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    ABSTRACT: CONTEXT: Many cancer patients are using non-herbal nutritional supplements (NHNS), often without informing their oncologists. OBJECTIVES: To review the literature and summarize the beneficial effects and safety of NHNS in the prevention and reduction of treatment-related symptoms. METHODS: Databases were searched for randomized, controlled clinical trials (Jadad score ≥ 2) using AltHealthWatch, Cochrane Database of Systematic Reviews, Embase, MEDLINE, Memorial Sloan-Kettering Integrative Medicine Service Database, Natural Standard Database, and PubMed. The key words searched were the following: alternative and/or complementary medicine, nutritional and/or dietary supplements, quality of life, symptoms and/or side effects, specific toxicities (e.g., neuropathy, mucositis), and specific supplements (e.g., vitamin E, glutamine, etc.). RESULTS: A number of NHNS products were found to be effective. The incidence and severity of peripheral sensory neuropathy associated with taxane-agents such as paclitaxel can be reduced with vitamin E, glutamine, and acetyl-L-carnitine. Vitamin E and glutamine also have been shown to reduce oral mucositis resulting from radiation and chemotherapy, and glutamine and probiotics can reduce chemotherapy-induced diarrhea. CONCLUSION: There is a need to develop an open and nonjudgmental dialogue between oncologists and cancer patients, addressing the needs of the patient while dealing with issues related to the efficacy and safety of these products. Referral of patients to an integrative medicine consultant may help achieve these goals, providing both parties with the option of reaching an informed and respectful decision about treatment.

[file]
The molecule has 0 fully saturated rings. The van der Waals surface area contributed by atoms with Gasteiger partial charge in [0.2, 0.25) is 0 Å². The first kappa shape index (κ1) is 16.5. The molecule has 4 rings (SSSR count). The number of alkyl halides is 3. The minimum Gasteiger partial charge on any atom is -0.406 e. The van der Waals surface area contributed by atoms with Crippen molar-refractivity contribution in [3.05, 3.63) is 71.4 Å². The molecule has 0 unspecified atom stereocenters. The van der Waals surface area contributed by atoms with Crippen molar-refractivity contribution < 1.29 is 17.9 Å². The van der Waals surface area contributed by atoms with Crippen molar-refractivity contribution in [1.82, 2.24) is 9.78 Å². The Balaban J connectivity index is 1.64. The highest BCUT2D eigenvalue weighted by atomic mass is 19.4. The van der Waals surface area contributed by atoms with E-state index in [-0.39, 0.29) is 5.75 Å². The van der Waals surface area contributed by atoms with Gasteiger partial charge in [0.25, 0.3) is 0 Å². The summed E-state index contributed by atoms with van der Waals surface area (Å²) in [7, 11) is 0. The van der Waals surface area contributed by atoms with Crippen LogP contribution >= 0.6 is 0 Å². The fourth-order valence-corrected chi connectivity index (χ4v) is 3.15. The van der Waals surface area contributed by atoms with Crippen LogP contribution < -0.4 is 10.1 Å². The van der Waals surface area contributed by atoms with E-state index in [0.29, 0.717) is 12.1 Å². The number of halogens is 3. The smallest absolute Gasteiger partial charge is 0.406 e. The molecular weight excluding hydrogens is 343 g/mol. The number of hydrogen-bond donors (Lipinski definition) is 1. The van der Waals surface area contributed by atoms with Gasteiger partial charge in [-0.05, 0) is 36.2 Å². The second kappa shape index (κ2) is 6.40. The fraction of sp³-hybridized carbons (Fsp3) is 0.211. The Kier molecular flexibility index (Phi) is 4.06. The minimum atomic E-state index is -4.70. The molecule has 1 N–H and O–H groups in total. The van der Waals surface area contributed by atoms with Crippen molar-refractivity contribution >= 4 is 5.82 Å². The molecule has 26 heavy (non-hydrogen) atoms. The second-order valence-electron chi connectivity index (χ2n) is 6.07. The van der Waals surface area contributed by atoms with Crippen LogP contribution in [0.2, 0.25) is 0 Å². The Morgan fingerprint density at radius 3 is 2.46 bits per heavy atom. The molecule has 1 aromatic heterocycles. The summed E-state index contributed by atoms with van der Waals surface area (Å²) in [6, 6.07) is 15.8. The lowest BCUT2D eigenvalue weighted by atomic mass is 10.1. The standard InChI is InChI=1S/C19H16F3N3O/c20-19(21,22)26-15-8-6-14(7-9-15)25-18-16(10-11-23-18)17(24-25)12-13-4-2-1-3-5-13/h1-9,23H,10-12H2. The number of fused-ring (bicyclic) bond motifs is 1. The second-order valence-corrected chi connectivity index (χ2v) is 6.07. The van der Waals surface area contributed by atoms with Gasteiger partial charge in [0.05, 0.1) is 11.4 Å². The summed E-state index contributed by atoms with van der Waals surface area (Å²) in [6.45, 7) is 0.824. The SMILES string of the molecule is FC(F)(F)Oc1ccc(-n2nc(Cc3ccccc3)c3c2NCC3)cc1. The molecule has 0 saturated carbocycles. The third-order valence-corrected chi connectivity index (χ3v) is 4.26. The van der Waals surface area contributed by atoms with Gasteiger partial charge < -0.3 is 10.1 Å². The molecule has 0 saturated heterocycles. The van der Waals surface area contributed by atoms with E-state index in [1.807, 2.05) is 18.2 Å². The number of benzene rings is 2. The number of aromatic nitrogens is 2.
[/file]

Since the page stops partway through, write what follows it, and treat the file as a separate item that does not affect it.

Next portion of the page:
Journal of pain and symptom management 05/2013; · 2.42 Impact Factor